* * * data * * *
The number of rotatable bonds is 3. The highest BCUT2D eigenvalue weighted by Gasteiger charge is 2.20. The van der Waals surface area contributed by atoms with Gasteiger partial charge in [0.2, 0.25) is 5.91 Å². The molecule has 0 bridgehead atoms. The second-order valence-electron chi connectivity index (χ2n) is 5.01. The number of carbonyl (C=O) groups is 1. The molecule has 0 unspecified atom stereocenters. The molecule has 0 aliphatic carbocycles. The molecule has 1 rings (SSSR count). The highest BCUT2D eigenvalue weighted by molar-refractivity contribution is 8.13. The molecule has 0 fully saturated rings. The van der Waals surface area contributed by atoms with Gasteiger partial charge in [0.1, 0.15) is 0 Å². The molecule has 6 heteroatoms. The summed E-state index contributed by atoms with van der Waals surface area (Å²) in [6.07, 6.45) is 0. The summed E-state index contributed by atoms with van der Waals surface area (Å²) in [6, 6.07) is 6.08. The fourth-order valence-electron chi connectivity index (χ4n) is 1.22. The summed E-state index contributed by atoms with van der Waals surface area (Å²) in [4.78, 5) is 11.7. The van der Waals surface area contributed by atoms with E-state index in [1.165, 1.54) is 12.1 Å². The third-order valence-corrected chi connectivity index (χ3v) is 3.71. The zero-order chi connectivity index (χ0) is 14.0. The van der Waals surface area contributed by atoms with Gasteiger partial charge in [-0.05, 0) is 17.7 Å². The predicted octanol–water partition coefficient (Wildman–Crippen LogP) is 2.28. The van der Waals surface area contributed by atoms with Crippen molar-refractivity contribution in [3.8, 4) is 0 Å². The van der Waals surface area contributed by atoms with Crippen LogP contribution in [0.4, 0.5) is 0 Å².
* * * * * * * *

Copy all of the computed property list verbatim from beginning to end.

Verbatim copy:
The number of rotatable bonds is 3. The highest BCUT2D eigenvalue weighted by Gasteiger charge is 2.20. The van der Waals surface area contributed by atoms with Gasteiger partial charge in [0.2, 0.25) is 5.91 Å². The molecule has 0 bridgehead atoms. The second-order valence-electron chi connectivity index (χ2n) is 5.01. The number of carbonyl (C=O) groups is 1. The molecule has 0 unspecified atom stereocenters. The molecule has 0 aliphatic carbocycles. The molecule has 1 rings (SSSR count). The highest BCUT2D eigenvalue weighted by molar-refractivity contribution is 8.13. The molecule has 0 fully saturated rings. The van der Waals surface area contributed by atoms with Gasteiger partial charge in [0.1, 0.15) is 0 Å². The molecule has 6 heteroatoms. The summed E-state index contributed by atoms with van der Waals surface area (Å²) in [6.07, 6.45) is 0. The summed E-state index contributed by atoms with van der Waals surface area (Å²) in [6, 6.07) is 6.08. The fourth-order valence-electron chi connectivity index (χ4n) is 1.22. The summed E-state index contributed by atoms with van der Waals surface area (Å²) in [4.78, 5) is 11.7. The van der Waals surface area contributed by atoms with E-state index in [1.165, 1.54) is 12.1 Å². The third-order valence-corrected chi connectivity index (χ3v) is 3.71. The zero-order chi connectivity index (χ0) is 14.0. The van der Waals surface area contributed by atoms with Gasteiger partial charge in [-0.05, 0) is 17.7 Å². The predicted octanol–water partition coefficient (Wildman–Crippen LogP) is 2.28. The van der Waals surface area contributed by atoms with Crippen molar-refractivity contribution in [3.8, 4) is 0 Å². The van der Waals surface area contributed by atoms with Crippen LogP contribution in [0.4, 0.5) is 0 Å².